Pandemic Perspectives: How COVID Emergency Use Authorizations Could Reshape US FDA
From re-examining the FDA’s place in the broader US government to how fast and flexible it can be clearing therapies in non-emergency times, the COVID-19 EUA experience is expected to have a long-lasting impact on the agency.
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The FDA Commissioner suggests the US may need to fix economic incentives that keep industry from completing studies of drugs granted speedier paths to market before opening those pathways to new disease areas, but expressed particular interest in thinking about how EUAs could be used for non-opioid pain treatments.
FDA policy experts Jesse Goodman, Mark McClellan, Peter Lurie, David Bowen, Patti Zettler, and Aaron Kesselheim suggest ideas and points to consider in using the COVID-19 experience to assess whether standards for EUAs should be adjusted.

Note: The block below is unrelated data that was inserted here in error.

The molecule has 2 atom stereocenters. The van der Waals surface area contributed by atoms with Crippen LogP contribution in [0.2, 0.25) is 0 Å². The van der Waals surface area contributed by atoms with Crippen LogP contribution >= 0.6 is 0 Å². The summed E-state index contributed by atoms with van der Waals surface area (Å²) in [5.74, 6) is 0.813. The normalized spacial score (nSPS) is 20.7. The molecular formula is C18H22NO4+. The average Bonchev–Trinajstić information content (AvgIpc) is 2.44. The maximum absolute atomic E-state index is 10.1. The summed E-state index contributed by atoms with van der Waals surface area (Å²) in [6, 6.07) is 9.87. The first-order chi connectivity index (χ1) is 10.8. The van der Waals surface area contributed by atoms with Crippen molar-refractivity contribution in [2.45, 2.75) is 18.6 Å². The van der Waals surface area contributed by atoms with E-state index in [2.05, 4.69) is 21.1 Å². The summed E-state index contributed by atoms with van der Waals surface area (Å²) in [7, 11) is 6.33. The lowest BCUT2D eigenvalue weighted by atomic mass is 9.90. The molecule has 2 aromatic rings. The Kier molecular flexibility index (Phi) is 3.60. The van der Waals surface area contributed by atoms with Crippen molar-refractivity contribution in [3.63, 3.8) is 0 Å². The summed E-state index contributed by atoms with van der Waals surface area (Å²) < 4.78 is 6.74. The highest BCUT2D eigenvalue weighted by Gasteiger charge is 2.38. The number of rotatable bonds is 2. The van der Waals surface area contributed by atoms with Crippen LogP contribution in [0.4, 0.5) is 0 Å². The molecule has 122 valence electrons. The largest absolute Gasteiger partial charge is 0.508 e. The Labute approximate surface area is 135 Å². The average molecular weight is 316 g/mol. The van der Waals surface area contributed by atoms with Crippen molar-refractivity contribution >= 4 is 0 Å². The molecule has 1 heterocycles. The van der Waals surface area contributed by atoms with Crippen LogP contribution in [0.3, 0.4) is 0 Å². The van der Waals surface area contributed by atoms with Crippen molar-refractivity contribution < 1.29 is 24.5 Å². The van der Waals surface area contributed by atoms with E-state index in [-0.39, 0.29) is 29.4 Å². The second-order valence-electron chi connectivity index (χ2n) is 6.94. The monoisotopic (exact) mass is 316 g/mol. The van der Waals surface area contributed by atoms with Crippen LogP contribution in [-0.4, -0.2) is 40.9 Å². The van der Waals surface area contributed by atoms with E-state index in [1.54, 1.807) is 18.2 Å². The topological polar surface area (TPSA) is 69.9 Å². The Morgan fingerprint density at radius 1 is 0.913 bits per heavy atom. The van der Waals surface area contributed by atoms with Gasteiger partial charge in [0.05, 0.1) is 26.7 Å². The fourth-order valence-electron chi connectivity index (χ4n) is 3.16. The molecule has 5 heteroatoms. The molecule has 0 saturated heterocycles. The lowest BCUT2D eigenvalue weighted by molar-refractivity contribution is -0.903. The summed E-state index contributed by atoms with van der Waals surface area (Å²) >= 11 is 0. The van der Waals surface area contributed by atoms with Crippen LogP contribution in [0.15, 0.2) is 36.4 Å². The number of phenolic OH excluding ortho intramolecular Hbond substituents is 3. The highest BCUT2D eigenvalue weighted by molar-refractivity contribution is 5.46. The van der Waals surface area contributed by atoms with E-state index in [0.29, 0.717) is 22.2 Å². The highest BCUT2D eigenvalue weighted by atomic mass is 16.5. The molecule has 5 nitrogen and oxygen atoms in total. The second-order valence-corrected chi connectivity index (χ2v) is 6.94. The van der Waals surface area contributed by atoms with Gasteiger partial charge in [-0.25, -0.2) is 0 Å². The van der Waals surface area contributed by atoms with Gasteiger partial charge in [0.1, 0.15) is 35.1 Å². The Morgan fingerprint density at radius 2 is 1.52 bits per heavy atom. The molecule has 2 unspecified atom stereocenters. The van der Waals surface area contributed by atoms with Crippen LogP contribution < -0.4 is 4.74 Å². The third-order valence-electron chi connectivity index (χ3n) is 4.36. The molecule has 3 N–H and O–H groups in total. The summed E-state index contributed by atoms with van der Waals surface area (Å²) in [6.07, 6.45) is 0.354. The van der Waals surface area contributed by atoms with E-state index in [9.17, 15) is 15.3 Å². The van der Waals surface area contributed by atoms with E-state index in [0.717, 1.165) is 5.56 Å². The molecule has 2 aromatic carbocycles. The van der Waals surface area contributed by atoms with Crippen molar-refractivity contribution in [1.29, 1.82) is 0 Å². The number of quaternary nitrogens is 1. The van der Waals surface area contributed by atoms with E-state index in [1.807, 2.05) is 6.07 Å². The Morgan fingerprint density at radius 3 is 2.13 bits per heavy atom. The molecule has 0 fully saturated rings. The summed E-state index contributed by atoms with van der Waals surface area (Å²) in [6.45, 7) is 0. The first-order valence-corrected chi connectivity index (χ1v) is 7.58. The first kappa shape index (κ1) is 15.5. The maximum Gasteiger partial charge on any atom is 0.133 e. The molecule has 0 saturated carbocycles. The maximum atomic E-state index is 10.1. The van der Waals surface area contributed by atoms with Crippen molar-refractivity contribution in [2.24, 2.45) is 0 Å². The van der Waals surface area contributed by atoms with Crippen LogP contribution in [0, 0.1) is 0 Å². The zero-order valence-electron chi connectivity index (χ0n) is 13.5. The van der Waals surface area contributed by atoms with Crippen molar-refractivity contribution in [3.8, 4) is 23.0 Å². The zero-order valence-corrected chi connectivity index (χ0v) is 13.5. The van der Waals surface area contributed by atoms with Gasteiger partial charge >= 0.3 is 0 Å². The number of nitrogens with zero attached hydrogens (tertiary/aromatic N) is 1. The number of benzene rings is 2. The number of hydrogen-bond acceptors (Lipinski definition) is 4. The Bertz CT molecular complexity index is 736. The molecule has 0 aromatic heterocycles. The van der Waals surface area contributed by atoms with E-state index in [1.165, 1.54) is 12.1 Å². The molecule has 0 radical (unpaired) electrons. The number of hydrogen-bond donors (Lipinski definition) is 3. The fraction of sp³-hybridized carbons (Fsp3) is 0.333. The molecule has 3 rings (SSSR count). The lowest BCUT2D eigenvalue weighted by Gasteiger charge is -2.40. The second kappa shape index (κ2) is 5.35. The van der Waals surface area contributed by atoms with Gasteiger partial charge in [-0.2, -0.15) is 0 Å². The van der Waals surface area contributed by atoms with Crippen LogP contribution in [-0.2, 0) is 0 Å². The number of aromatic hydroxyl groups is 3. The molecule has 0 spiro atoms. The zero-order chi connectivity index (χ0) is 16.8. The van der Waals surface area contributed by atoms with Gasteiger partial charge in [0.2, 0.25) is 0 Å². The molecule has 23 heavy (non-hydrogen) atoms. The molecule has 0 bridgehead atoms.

Since the WHO’s pandemic declaration, the agency has granted 10 EUAs for therapeutics and three for vaccines, all of which were reviewed in less than 90 days; EUA requests from government entities boast two of the three fastest review times but were revoked or limited in the face of emerging evidence.